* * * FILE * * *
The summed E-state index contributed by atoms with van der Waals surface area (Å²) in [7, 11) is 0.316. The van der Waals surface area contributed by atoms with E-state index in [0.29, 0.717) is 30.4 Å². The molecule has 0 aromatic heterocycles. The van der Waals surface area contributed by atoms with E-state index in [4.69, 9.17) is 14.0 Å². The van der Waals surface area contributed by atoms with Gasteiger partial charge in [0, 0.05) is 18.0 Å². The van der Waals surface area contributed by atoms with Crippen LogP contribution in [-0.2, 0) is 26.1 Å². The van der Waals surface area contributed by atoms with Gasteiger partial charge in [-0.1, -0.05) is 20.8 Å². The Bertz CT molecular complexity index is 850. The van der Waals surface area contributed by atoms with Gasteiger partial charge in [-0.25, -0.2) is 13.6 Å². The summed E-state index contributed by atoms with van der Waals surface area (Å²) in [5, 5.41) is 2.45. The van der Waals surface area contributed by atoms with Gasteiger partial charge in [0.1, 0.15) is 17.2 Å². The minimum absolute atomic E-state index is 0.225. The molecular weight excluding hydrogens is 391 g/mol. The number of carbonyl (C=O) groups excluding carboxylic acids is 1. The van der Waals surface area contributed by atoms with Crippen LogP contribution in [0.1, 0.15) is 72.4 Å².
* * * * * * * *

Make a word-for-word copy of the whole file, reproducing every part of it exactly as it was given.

The summed E-state index contributed by atoms with van der Waals surface area (Å²) in [7, 11) is 0.316. The van der Waals surface area contributed by atoms with E-state index in [0.29, 0.717) is 30.4 Å². The molecule has 0 aromatic heterocycles. The van der Waals surface area contributed by atoms with E-state index in [4.69, 9.17) is 14.0 Å². The van der Waals surface area contributed by atoms with Gasteiger partial charge in [0, 0.05) is 18.0 Å². The van der Waals surface area contributed by atoms with Crippen LogP contribution in [-0.2, 0) is 26.1 Å². The van der Waals surface area contributed by atoms with Gasteiger partial charge in [-0.1, -0.05) is 20.8 Å². The Bertz CT molecular complexity index is 850. The van der Waals surface area contributed by atoms with Gasteiger partial charge in [-0.25, -0.2) is 13.6 Å². The summed E-state index contributed by atoms with van der Waals surface area (Å²) in [5, 5.41) is 2.45. The van der Waals surface area contributed by atoms with Gasteiger partial charge in [0.1, 0.15) is 17.2 Å². The minimum absolute atomic E-state index is 0.225. The molecular weight excluding hydrogens is 391 g/mol. The number of carbonyl (C=O) groups excluding carboxylic acids is 1. The van der Waals surface area contributed by atoms with Crippen LogP contribution in [0.1, 0.15) is 72.4 Å².